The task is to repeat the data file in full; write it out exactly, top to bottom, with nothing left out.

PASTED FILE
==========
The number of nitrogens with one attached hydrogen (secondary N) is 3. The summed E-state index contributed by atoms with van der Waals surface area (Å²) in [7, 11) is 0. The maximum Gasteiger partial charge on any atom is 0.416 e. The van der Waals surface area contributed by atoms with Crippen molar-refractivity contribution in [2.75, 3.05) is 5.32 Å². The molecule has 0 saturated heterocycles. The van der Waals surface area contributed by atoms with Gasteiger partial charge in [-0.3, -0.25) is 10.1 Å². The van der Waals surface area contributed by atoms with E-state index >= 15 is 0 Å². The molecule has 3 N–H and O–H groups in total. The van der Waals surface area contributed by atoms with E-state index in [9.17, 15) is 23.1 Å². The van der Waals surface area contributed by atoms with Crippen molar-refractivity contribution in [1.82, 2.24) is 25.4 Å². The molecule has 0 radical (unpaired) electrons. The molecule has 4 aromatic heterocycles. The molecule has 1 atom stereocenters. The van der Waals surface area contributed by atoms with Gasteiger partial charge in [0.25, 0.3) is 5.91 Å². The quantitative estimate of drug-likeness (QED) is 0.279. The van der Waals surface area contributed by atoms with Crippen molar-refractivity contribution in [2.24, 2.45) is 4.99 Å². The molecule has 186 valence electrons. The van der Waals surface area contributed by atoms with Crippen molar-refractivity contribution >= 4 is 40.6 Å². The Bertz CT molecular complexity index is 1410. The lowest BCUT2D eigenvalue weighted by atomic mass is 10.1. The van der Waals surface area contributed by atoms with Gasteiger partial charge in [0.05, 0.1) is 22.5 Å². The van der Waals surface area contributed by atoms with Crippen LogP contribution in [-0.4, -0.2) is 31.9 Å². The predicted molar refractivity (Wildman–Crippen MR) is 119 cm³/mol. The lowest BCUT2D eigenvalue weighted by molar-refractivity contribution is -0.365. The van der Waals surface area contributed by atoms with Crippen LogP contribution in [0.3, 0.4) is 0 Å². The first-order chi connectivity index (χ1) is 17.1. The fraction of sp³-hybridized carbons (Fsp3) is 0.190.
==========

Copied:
The number of nitrogens with one attached hydrogen (secondary N) is 3. The summed E-state index contributed by atoms with van der Waals surface area (Å²) in [7, 11) is 0. The maximum Gasteiger partial charge on any atom is 0.416 e. The van der Waals surface area contributed by atoms with Crippen molar-refractivity contribution in [2.75, 3.05) is 5.32 Å². The molecule has 0 saturated heterocycles. The van der Waals surface area contributed by atoms with Gasteiger partial charge in [-0.3, -0.25) is 10.1 Å². The van der Waals surface area contributed by atoms with E-state index >= 15 is 0 Å². The molecule has 3 N–H and O–H groups in total. The van der Waals surface area contributed by atoms with E-state index in [9.17, 15) is 23.1 Å². The van der Waals surface area contributed by atoms with Crippen molar-refractivity contribution in [1.82, 2.24) is 25.4 Å². The molecule has 0 radical (unpaired) electrons. The molecule has 4 aromatic heterocycles. The molecule has 1 atom stereocenters. The van der Waals surface area contributed by atoms with Gasteiger partial charge in [0.25, 0.3) is 5.91 Å². The quantitative estimate of drug-likeness (QED) is 0.279. The van der Waals surface area contributed by atoms with Crippen molar-refractivity contribution in [2.24, 2.45) is 4.99 Å². The molecule has 186 valence electrons. The van der Waals surface area contributed by atoms with Crippen molar-refractivity contribution >= 4 is 40.6 Å². The Bertz CT molecular complexity index is 1410. The lowest BCUT2D eigenvalue weighted by atomic mass is 10.1. The van der Waals surface area contributed by atoms with Gasteiger partial charge in [0.05, 0.1) is 22.5 Å². The van der Waals surface area contributed by atoms with Crippen LogP contribution in [-0.4, -0.2) is 31.9 Å². The predicted molar refractivity (Wildman–Crippen MR) is 119 cm³/mol. The lowest BCUT2D eigenvalue weighted by molar-refractivity contribution is -0.365. The van der Waals surface area contributed by atoms with Crippen LogP contribution in [0.3, 0.4) is 0 Å². The first-order chi connectivity index (χ1) is 17.1. The fraction of sp³-hybridized carbons (Fsp3) is 0.190.